Editors' ChoiceMicrobiology

Quorum Sensing

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Science's STKE  27 Feb 2001:
Vol. 2001, Issue 71, pp. tw1
DOI: 10.1126/stke.2001.71.tw1

Bacteria sense the presence of each other through the production and detection of pheromones. Agrobacterium tumefaciens, a plant pathogen, produces Agrobacterium autoinducer (AAI), which is a ligand for the transcription factor TraR. Zhu and Winans expressed native TraR and a TraR maltose binding protein fusion protein in E. coli and found that, in the absence of AAI, TraR cannot fold properly and is rapidly degraded by cytosolic proteases. Only TraR synthesized in the presence of AAI is stable and forms DNA-binding dimers that are active. Apo-TraR cannot form dimers, appears not to fold in a stable tertiary structure, and cannot be induced to fold by the addition of AAI after synthesis. Thus, TraR appears to be a receptor whose activity is controlled by its ligand, because only TraR synthesized in the presence of AAI folds properly and is stable.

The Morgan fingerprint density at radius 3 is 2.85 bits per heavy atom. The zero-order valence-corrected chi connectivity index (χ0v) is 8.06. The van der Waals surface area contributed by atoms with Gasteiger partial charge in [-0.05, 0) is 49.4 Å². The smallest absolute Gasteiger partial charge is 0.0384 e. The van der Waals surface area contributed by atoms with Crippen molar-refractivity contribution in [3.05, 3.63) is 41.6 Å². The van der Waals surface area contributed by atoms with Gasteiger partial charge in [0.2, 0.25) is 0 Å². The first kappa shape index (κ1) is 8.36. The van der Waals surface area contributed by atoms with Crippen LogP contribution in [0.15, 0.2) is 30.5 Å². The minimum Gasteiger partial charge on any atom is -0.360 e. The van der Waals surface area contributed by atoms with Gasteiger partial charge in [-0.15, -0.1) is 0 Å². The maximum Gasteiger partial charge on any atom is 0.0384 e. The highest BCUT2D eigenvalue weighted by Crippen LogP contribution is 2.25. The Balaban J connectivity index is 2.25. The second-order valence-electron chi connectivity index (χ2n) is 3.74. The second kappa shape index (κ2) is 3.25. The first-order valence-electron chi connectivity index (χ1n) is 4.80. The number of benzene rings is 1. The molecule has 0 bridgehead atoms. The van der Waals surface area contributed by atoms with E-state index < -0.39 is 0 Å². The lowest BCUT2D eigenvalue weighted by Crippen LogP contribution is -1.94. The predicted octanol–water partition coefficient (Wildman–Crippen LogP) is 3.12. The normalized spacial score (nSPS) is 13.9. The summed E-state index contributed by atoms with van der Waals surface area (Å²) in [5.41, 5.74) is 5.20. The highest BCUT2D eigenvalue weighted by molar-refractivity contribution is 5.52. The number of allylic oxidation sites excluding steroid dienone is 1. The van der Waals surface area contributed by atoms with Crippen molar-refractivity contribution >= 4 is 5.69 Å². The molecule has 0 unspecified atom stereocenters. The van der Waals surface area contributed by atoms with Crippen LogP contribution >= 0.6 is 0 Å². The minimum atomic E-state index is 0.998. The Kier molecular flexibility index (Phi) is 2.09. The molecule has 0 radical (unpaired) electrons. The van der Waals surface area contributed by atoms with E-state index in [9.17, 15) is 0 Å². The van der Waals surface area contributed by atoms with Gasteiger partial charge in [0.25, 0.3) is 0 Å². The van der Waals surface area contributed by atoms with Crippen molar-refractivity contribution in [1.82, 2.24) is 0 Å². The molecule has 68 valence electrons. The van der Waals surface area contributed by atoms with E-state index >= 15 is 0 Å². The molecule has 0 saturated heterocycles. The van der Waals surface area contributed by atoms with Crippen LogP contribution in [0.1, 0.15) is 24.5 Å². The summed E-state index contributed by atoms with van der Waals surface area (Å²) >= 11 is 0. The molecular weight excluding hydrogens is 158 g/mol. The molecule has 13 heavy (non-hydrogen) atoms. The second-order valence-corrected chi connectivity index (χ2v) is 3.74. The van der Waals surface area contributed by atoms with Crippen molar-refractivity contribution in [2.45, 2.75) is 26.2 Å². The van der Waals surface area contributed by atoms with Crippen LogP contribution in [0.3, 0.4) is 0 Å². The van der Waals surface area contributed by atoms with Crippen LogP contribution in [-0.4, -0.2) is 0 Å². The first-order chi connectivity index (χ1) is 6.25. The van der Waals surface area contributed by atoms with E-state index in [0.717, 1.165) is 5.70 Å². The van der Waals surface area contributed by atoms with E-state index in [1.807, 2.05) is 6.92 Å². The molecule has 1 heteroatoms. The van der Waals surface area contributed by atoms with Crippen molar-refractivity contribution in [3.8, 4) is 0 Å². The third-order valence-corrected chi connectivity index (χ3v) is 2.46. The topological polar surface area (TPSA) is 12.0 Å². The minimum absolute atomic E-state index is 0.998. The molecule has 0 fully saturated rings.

J. Zhu, S. C. Winans, The quorum-sensing transcriptional regulator TraR requires its cognate signaling ligand for protein folding, protease resistance, and dimerization. Proc. Natl. Acad. Sci. U.S.A. 98, 1507-1512 (2001). [Abstract] [Full Text]

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